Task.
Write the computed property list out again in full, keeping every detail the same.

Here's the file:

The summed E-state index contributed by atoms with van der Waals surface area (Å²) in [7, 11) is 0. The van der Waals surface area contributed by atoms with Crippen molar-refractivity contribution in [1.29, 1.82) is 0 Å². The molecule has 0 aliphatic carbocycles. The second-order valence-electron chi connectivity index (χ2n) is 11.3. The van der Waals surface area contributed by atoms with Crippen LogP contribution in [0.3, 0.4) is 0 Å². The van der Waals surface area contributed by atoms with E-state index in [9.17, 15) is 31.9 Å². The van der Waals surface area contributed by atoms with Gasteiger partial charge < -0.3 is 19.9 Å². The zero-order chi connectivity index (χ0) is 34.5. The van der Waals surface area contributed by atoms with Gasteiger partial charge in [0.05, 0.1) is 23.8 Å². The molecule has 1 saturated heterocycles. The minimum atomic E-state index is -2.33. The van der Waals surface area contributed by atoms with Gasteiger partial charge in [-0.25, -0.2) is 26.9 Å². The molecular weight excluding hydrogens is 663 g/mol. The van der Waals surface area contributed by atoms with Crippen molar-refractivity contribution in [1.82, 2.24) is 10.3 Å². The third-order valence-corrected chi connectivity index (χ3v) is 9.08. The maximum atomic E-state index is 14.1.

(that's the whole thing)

The summed E-state index contributed by atoms with van der Waals surface area (Å²) in [7, 11) is 0. The van der Waals surface area contributed by atoms with Crippen molar-refractivity contribution in [1.29, 1.82) is 0 Å². The molecule has 0 aliphatic carbocycles. The second-order valence-electron chi connectivity index (χ2n) is 11.3. The van der Waals surface area contributed by atoms with Crippen LogP contribution in [0.3, 0.4) is 0 Å². The van der Waals surface area contributed by atoms with E-state index in [9.17, 15) is 31.9 Å². The van der Waals surface area contributed by atoms with Gasteiger partial charge < -0.3 is 19.9 Å². The zero-order chi connectivity index (χ0) is 34.5. The van der Waals surface area contributed by atoms with Gasteiger partial charge in [0.05, 0.1) is 23.8 Å². The molecule has 1 saturated heterocycles. The minimum atomic E-state index is -2.33. The van der Waals surface area contributed by atoms with Gasteiger partial charge in [-0.25, -0.2) is 26.9 Å². The molecular weight excluding hydrogens is 663 g/mol. The van der Waals surface area contributed by atoms with Crippen molar-refractivity contribution in [1.82, 2.24) is 10.3 Å². The third-order valence-corrected chi connectivity index (χ3v) is 9.08. The maximum atomic E-state index is 14.1.